Lions targeted for Chinese ‘medicines’ as tigers become increasingly scarce
Written by Rhishja Larson
Published on October 13th, 2009
As wild tiger populations dwindle, poachers are turning to lions to feed the insatiable Chinese appetite for ‘potions’ made from big cat bones.
Conservationists are sounding the alarm about a disturbing development in the fight to save wildlife from poaching: Lions are being killed as a substitute for tigers so their bones can be sold as Chinese “remedies.”
It is no coincidence that because tigers are highly prized in Chinese “remedies” , they have become one of the scarcest creatures on the planet. And the insatiable appetite of China’s “nouveau riche” is now threatening lions, whose bones are indistinguishable from tiger bones.
Years of warning signs
The killing of endangered wildlife to meet Chinese demand is rampant in India; the proximity to China and porous borders make it easy for poachers and smugglers to operate in the region. Villagers are eager to carry out the killings on behalf of poaching organizations. Belinda Wright, head of the Wildlife Protection Society of India (WPSI) says that the huge demand for tiger bones and body parts is from China, and that India is “like a supermarket.”
Unfortunately, lions are joining tigers as an essential ingredient on China’s endangered species shopping list.
Most at risk is the Asiatic lion (Panthera leo persica), a subspecies of the African lion (Panthera leo) found only in the Gir Forest of India. The Asiatic lion is classified as Endangered by the IUCN Red List of Threatened Species, and has a current population of just 350 individuals.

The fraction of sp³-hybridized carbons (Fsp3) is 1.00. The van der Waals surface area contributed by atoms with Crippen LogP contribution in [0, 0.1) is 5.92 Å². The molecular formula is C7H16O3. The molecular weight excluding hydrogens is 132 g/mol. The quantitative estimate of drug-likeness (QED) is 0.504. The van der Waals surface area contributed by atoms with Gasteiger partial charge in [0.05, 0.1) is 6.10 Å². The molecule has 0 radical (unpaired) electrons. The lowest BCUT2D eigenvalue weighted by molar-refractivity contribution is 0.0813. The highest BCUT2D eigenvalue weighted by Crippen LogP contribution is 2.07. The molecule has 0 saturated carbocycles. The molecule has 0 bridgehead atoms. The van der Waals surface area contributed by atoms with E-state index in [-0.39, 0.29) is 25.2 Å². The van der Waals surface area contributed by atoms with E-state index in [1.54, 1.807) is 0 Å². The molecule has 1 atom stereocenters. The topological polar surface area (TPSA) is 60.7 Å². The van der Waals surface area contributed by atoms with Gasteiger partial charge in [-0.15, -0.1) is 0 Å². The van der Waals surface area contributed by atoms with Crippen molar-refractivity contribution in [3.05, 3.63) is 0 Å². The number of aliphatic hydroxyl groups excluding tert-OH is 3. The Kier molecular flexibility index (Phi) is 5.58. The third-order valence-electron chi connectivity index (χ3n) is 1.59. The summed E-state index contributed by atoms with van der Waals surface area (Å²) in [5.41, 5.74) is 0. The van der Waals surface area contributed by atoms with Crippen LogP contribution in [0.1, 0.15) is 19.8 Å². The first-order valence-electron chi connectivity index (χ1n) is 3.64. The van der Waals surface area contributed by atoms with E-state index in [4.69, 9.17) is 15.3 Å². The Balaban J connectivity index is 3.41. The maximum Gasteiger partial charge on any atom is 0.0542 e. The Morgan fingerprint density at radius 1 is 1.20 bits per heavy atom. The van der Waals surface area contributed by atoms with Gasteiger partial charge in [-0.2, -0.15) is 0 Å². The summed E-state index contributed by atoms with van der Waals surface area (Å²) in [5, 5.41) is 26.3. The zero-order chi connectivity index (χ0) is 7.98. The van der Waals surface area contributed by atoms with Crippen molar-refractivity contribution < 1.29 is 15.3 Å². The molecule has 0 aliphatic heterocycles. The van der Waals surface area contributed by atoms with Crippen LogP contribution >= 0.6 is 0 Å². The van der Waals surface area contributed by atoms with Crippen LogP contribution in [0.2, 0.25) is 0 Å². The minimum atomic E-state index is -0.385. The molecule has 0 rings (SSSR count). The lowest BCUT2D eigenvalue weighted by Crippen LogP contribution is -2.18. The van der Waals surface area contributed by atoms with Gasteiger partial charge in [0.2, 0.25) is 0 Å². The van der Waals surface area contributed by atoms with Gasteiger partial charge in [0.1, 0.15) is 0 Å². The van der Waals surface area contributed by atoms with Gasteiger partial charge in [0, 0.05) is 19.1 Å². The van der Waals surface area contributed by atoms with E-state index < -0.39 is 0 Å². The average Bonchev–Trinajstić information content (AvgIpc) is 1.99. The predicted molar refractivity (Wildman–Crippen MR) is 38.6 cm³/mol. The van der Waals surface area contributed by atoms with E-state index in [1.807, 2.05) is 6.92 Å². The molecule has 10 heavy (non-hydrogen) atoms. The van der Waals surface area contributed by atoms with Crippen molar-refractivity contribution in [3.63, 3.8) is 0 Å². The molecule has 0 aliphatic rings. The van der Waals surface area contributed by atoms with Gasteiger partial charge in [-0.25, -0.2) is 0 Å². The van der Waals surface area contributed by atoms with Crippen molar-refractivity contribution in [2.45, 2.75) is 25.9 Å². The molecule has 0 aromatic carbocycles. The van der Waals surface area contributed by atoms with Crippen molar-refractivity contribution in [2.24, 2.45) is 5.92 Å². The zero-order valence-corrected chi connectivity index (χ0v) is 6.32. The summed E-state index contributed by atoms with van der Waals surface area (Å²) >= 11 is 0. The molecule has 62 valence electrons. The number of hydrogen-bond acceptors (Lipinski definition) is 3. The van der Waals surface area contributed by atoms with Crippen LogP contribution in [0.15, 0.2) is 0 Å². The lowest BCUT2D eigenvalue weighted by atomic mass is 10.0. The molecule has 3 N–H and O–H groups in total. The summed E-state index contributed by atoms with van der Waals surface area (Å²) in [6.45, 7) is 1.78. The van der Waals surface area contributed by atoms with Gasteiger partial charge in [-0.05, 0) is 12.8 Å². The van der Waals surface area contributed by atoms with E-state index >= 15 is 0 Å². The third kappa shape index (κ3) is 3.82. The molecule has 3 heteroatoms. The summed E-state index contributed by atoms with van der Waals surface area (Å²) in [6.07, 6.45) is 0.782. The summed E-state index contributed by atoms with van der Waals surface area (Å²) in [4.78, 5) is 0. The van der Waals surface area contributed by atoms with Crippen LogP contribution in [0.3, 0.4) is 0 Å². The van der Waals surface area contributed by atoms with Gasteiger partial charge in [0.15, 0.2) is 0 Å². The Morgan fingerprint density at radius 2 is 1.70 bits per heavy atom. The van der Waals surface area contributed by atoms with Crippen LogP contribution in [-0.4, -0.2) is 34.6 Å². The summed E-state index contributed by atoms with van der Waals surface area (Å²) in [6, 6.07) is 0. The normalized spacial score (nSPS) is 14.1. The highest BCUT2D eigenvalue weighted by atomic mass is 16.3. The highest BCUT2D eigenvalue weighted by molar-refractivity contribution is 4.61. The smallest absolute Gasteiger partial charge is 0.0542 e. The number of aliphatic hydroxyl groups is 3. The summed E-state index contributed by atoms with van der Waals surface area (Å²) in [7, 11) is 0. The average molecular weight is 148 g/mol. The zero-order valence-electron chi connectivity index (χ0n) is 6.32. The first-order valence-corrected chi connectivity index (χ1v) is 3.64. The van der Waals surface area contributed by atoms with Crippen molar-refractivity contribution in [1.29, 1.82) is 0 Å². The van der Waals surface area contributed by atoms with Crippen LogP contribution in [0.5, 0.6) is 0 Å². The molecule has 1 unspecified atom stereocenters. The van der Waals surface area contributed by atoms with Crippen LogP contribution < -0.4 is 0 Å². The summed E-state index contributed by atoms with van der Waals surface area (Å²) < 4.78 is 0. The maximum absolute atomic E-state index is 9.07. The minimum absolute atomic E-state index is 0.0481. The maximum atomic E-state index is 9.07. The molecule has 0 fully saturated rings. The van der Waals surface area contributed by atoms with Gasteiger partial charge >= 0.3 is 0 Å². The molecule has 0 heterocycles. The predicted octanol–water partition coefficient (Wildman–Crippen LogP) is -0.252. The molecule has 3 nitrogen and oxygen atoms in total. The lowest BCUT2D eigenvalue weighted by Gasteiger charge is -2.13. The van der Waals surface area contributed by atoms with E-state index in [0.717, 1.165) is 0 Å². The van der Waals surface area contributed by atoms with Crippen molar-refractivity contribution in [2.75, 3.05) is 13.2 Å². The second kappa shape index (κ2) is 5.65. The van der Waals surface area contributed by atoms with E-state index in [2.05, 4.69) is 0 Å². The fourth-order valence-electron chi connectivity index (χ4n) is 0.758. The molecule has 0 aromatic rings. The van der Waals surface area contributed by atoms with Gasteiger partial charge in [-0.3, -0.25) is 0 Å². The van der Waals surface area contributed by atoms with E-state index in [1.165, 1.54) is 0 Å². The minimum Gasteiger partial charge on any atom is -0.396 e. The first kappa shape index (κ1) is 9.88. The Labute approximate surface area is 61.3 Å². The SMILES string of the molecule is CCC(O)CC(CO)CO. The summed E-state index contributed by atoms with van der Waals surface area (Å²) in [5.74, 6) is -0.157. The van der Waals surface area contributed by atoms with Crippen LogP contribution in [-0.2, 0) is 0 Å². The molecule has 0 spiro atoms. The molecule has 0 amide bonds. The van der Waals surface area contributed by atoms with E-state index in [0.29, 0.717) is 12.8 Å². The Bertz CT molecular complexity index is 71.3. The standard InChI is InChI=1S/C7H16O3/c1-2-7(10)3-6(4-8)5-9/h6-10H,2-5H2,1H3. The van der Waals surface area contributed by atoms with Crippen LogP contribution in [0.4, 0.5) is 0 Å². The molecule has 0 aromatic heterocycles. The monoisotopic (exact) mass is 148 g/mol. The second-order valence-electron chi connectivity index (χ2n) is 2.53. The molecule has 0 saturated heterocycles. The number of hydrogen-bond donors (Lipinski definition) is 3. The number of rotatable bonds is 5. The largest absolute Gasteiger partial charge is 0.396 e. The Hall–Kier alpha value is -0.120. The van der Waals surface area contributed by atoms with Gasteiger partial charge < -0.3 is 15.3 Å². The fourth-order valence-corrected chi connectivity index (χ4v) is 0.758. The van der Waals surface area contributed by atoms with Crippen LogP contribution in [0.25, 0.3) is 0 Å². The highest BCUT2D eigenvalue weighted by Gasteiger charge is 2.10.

Although the population is considered stable, a single event, such as disease or forest fire, could result in extinction of this species. And, as we are witnessing with wild tiger and rhino, if poaching increases, this small population is not likely to survive.
There are indications of poaching incidents in recent years (there are reports that organised gangs have switched attention from tigers to these lions).
The Wildlife Protection Society of India (WPSI), warned us back in 2007 that a new phase in wildlife poaching to meet Chinese demands could wipe out the world’s only Asiatic lion population.
This serious new development points to the fact that since tigers are so scarce in the wild, these poachers are now targeting the last remaining population of Asiatic Lions. Gir’s lions are an easy target, since they are comparatively used to people and live in open scrub forest. Their bones are also virtually indistinguishable from those of tigers. There is no market for big cat parts in India, and their poaching and the trade is entirely driven by demand from outside India’s borders, for use in traditional Chinese medicine.
Also in 2007, environmental photojournalist Debby Ng wrote in asia! Magazine that both leopards and lions are now used as common substitutes for tiger bones. Ng has worked with TRAFFIC, WWF, WSPA, and EIA.